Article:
In every crisis there are opportunities to make a positive difference. Every problem has a solution. What is a possible solution to the educational crisis? There are many schools and teachers doing a great job educating our students. We need to examine the schools, courses, and teachers that are producing successful results and create models of what is working.

For example, eighty percent of the economically disadvantaged students who graduate from KIPP (Knowledge is Power Program) charter schools go to college. These kids from the poorest neighborhoods, who on the average are two grades behind when they start at KIPP, are outscoring students from excellent public schools on national standardized tests.

Many community colleges offer courses in study skills and effective learning strategies. These courses teach students how to learn, identify their best learning styles and skills, set goals and manage their time. These courses are often available to high school students as part of early college start programs.

I came out of retirement a year ago to teach success and study skill strategy courses part-time for a community college. One of the courses I teach is for at-risk students who enter college with two or more deficiencies. Students who take this course graduate at significantly higher rates than those who are not enrolled.

Why are the Kipp schools and many college success strategy courses working? The answer is motivated students who work hard, dedicated teachers and courses which help students identify skills, talents, goals and how they learn best. Students are motivated to learn when they are focused on realistic goals and see the relevance of their education to these goals.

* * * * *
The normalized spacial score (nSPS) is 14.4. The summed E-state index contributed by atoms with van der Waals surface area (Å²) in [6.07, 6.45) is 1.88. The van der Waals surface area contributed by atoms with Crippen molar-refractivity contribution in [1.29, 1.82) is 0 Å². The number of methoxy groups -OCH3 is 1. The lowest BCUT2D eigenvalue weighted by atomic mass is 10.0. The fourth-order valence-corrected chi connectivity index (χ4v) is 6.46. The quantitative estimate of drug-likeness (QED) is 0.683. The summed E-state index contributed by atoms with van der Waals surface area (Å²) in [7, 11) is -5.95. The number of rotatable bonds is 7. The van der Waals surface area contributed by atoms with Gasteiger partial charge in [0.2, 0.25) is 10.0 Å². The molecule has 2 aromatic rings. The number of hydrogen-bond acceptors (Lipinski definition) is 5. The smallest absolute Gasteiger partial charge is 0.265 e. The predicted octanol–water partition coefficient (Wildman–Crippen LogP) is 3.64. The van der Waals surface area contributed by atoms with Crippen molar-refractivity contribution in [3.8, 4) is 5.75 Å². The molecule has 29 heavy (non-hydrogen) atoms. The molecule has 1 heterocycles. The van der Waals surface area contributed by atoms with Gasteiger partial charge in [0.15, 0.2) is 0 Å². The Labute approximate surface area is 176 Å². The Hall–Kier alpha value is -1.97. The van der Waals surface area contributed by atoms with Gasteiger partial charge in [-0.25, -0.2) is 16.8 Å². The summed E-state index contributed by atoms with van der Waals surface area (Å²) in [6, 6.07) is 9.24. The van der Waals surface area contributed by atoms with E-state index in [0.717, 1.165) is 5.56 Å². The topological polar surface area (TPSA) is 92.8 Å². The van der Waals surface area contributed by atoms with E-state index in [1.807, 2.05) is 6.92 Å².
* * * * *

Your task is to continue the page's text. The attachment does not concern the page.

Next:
An education should bring out the best in our students, develop their potential and natural gifts and help them to become positive contributors to society. We need to create educational systems which model schools, courses and teachers which have proven track records of helping students to succeed. This is one solution to the education crisis and a way to provide our young people with the education they deserve.

Copyright 2007. Raymond Gerson

Raymond Gerson has a Masters Degree in Psychology and over 40 years experience teaching and coaching career and personal development. He also teaches college success strategy courses as a part-time adjunct professor. He has written five books including, Create the Life You Want. Two of his career how-to e-books and a motivational audio are available as free gifts at: http://www.successforcollegestudents.com.

Back To Top

Tips for Maintaining Excellent Health

Printable PDF

 

By Raymond Gerson

 

Without good health it will be difficult to make your dreams come true.  Vitality and energy are by products of good health and are needed to achieve career success, excellent relationships, and many other goals.

There are no guarantees, but here are some ideas for increasing your odds of having a long and healthy life.

1.

Drink plenty of water. 

Much of our body and brain are made up of water.  You need water to stay hydrated, to flush out toxins, to assimilate nutrients from food, and for your brain to function properly.  Drinking plenty of water also keeps your skin from becoming dry and prematurely wrinkled from dehydration.

How much water do you need a day?  Rule of thumb is to drink one half of your weight in ounces each day.  For example, if you weighed 130 pounds, you would need 65 ounces or approximately two quarts of water a day.  If you do strenuous exercise or work, you will need even more water.